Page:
The magnificent Herbs and Spices of South East Asia ( Part 1)

When the RHS asked if I would like to lecture on the Voyages of Discovery aboard the MV Voyager sailing from Bangkok to Mumbai I immediately said, ‘Yes Please’. This being the first cruise in partnership with RHS Garden Holidays.

MV VoyagerI have always wanted to visit Thailand and India and see the Botanic Gardens and the new Garden by the Bay in Singapore.  So this was a chance not to be missed despite the fact that I am seasick  even when the boat is in harbour!

BANGKOK

Wat Phra Kaew

©Jekka 2014

In Bangkok we visited the  Grand Palace and Wat Phra Kaew  where we were surrounded by the Tamarind Tree, Tamarindus indica,  which were not only lining the streets but were also  trained and pruned.

Tamarind tree plus fruit

Tamarind Tree plus fruit                                                                                    ©Jekka 2014

The young shoots and leaves are edible and are eaten dipped in ‘sambal’.  They are also used in the preparation of curry and other food in Asian cuisine where they add the sour taste.  Tamarind is also medicinal, the fruit, leaves and bark are all used in various ways  to treat many ailments.   I have seen this tree before in Malaysia, but never have  I seen them pruned and trained.

Trained Tamarind

Pruned Tamarind                                                                                                ©Jekka 2014

Our next port of call was SINGAPORE.  We started our visit at the Botanic gardens which is renowned not only for its Orchids but also for its Ginger collection.      At the entrance I saw this Costus speciosus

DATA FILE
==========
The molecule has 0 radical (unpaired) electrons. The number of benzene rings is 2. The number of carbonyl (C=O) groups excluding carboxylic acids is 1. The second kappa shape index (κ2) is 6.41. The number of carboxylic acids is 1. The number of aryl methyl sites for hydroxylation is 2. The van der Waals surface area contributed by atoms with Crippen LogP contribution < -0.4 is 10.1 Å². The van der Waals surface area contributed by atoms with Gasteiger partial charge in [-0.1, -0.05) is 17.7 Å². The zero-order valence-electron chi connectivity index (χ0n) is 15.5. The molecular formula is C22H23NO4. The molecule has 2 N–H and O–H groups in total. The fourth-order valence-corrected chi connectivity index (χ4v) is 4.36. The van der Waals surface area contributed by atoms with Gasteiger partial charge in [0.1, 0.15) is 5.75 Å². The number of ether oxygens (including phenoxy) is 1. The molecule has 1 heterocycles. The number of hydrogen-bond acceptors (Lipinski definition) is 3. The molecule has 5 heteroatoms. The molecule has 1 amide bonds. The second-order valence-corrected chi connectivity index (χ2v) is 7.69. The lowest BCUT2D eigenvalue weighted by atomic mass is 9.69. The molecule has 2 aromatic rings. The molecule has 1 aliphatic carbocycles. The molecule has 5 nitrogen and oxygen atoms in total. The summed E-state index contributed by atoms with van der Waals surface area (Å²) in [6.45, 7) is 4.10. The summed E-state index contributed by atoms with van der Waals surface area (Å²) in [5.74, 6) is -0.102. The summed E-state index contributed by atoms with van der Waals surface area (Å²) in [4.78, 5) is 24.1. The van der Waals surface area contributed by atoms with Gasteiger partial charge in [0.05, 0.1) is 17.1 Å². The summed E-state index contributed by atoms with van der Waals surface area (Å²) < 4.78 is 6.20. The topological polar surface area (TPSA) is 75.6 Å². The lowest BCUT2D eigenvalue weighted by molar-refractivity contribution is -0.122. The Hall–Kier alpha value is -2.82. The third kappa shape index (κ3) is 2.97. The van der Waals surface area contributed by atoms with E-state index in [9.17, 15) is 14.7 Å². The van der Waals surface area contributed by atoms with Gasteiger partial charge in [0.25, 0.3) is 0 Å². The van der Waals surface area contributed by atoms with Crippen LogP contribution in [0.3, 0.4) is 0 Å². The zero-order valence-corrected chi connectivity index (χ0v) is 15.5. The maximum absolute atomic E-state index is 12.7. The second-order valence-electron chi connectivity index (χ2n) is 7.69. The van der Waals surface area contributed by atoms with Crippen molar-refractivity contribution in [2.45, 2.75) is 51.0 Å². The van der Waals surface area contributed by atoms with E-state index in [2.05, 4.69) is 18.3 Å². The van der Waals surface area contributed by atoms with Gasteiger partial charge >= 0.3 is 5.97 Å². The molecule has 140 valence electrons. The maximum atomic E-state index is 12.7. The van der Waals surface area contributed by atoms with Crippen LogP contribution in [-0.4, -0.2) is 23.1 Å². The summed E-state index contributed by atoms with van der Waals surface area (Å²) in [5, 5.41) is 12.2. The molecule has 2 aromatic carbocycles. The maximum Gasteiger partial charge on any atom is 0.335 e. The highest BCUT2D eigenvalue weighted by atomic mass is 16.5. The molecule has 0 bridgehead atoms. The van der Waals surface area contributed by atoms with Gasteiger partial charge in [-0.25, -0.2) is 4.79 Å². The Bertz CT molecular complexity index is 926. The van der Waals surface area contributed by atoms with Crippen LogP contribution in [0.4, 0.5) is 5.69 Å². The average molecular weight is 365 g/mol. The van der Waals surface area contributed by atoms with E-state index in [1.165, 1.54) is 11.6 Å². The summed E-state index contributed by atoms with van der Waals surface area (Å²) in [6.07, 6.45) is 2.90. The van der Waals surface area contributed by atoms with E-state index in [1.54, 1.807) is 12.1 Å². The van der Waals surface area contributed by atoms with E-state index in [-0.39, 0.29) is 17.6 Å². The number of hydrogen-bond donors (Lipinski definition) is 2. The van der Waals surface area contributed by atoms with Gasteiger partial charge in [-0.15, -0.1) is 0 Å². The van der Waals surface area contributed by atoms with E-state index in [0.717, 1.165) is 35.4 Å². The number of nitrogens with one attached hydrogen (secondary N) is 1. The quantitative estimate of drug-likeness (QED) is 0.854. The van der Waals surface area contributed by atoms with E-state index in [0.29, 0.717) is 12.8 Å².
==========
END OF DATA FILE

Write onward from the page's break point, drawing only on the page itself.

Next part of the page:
Costus speciosus

Costus speciosus                                                                                      ©Jekka 2014

which is native to Malaysia . It is used medicinally to treat fevers and many skin diseases.  It is also reputed to have magical powers including protection from evil spirits.

Once inside it was, for me,  an exciting treasure trove.

Torch Ginger

Etlinger elatior                                                                                                       ©Jekka 2014

This magnificent Ginger is Etlinger elatior, Torch ginger, a  native of Malaysia where it is used in traditional Malay cooking; the flower bud, flowers and flowering stem are all used.

Sadly our time there was far too short as we had to visit the stunning ‘Gardens by the Bay’.

Gardens by the Bay

Gardens By the Bay                                                                                               ©Jekka 2014

It is difficult to imagine that this is all on reclaimed land and that this garden was only officially opened in 2011.

The cloud forest dome

In the Cloud Forest Dome                                                                                    ©Jekka 2014

The Cloud Forest Dome  has the best living wall I have ever seen, it left me speechless.

However my favourite part, from purely showing how imaginative and innovative these gardens are , was the Super Tree Grove

Super Tree Grove

The Super Tree Grove                                                                                    ©Jekka 2014

The Supertrees  are very impressive; they are embedded with environmentally sustainable functions like photovoltaic cells to harvest solar energy and they are connected with sky walkways which give a wonderful view across the bay to Singapore.

In my next blog, after our open days which start this Friday 4th and Saturday 5th I will describe the next part of our journey from Singapore to Sri Lanka via the Andaman Island.